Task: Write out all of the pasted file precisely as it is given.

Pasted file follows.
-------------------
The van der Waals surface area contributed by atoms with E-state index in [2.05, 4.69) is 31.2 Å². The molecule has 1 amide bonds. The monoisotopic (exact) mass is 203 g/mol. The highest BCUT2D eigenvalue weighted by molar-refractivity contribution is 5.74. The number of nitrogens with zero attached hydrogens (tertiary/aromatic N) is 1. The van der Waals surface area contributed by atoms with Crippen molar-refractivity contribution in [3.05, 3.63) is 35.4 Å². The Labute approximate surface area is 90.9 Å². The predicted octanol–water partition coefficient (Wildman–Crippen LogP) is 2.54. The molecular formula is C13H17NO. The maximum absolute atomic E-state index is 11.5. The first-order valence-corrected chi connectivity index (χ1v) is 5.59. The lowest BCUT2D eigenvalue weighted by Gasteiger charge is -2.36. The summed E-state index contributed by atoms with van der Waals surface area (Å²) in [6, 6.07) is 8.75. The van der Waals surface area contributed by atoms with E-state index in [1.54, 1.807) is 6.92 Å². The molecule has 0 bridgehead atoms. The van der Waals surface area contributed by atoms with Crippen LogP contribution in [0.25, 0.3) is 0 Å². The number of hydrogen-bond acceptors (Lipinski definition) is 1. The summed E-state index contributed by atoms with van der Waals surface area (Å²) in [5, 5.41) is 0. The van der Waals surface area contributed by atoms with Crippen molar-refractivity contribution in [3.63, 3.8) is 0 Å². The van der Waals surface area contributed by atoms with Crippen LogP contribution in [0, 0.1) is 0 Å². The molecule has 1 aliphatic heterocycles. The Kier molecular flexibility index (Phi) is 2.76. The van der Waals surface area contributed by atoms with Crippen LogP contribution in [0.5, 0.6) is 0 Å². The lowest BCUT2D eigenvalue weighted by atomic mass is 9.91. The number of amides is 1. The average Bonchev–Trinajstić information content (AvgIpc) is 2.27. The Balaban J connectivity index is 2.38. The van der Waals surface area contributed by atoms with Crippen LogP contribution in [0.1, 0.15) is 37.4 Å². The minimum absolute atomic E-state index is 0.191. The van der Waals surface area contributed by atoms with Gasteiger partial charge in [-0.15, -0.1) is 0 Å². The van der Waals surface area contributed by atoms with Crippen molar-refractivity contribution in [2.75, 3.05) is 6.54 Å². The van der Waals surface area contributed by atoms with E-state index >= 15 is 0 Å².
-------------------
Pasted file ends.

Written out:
The van der Waals surface area contributed by atoms with E-state index in [2.05, 4.69) is 31.2 Å². The molecule has 1 amide bonds. The monoisotopic (exact) mass is 203 g/mol. The highest BCUT2D eigenvalue weighted by molar-refractivity contribution is 5.74. The number of nitrogens with zero attached hydrogens (tertiary/aromatic N) is 1. The van der Waals surface area contributed by atoms with Crippen molar-refractivity contribution in [3.05, 3.63) is 35.4 Å². The Labute approximate surface area is 90.9 Å². The predicted octanol–water partition coefficient (Wildman–Crippen LogP) is 2.54. The molecular formula is C13H17NO. The maximum absolute atomic E-state index is 11.5. The first-order valence-corrected chi connectivity index (χ1v) is 5.59. The lowest BCUT2D eigenvalue weighted by Gasteiger charge is -2.36. The summed E-state index contributed by atoms with van der Waals surface area (Å²) in [6, 6.07) is 8.75. The van der Waals surface area contributed by atoms with E-state index in [1.54, 1.807) is 6.92 Å². The molecule has 0 bridgehead atoms. The van der Waals surface area contributed by atoms with Crippen LogP contribution in [0.25, 0.3) is 0 Å². The number of hydrogen-bond acceptors (Lipinski definition) is 1. The summed E-state index contributed by atoms with van der Waals surface area (Å²) in [5, 5.41) is 0. The van der Waals surface area contributed by atoms with Crippen molar-refractivity contribution in [3.63, 3.8) is 0 Å². The van der Waals surface area contributed by atoms with Crippen LogP contribution in [0, 0.1) is 0 Å². The molecule has 1 aliphatic heterocycles. The Kier molecular flexibility index (Phi) is 2.76. The van der Waals surface area contributed by atoms with Crippen LogP contribution in [0.5, 0.6) is 0 Å². The lowest BCUT2D eigenvalue weighted by atomic mass is 9.91. The number of amides is 1. The average Bonchev–Trinajstić information content (AvgIpc) is 2.27. The Balaban J connectivity index is 2.38. The van der Waals surface area contributed by atoms with Crippen LogP contribution in [0.1, 0.15) is 37.4 Å². The minimum absolute atomic E-state index is 0.191. The van der Waals surface area contributed by atoms with Gasteiger partial charge in [-0.15, -0.1) is 0 Å². The van der Waals surface area contributed by atoms with Crippen molar-refractivity contribution in [2.75, 3.05) is 6.54 Å². The van der Waals surface area contributed by atoms with E-state index >= 15 is 0 Å².